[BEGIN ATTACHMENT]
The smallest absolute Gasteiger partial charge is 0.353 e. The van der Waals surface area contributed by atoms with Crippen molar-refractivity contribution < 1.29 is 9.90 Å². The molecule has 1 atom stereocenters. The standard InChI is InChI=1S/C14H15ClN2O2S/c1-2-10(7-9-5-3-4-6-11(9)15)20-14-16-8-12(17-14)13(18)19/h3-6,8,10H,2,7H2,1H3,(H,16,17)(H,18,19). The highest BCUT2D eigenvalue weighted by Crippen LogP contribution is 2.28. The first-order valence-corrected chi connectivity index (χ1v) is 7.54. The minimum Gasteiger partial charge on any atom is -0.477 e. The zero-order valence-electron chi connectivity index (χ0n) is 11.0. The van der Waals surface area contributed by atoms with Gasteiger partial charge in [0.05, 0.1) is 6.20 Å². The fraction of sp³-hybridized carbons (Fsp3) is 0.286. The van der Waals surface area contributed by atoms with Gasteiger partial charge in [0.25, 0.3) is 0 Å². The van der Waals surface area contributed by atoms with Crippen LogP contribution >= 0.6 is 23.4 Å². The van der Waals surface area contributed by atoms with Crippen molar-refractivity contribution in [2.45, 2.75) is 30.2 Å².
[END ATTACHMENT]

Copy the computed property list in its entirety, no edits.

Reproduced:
The smallest absolute Gasteiger partial charge is 0.353 e. The van der Waals surface area contributed by atoms with Crippen molar-refractivity contribution < 1.29 is 9.90 Å². The molecule has 1 atom stereocenters. The standard InChI is InChI=1S/C14H15ClN2O2S/c1-2-10(7-9-5-3-4-6-11(9)15)20-14-16-8-12(17-14)13(18)19/h3-6,8,10H,2,7H2,1H3,(H,16,17)(H,18,19). The highest BCUT2D eigenvalue weighted by Crippen LogP contribution is 2.28. The first-order valence-corrected chi connectivity index (χ1v) is 7.54. The minimum Gasteiger partial charge on any atom is -0.477 e. The zero-order valence-electron chi connectivity index (χ0n) is 11.0. The van der Waals surface area contributed by atoms with Gasteiger partial charge in [0.05, 0.1) is 6.20 Å². The fraction of sp³-hybridized carbons (Fsp3) is 0.286. The van der Waals surface area contributed by atoms with Gasteiger partial charge in [0.25, 0.3) is 0 Å². The van der Waals surface area contributed by atoms with Crippen LogP contribution >= 0.6 is 23.4 Å². The van der Waals surface area contributed by atoms with Crippen molar-refractivity contribution in [2.45, 2.75) is 30.2 Å².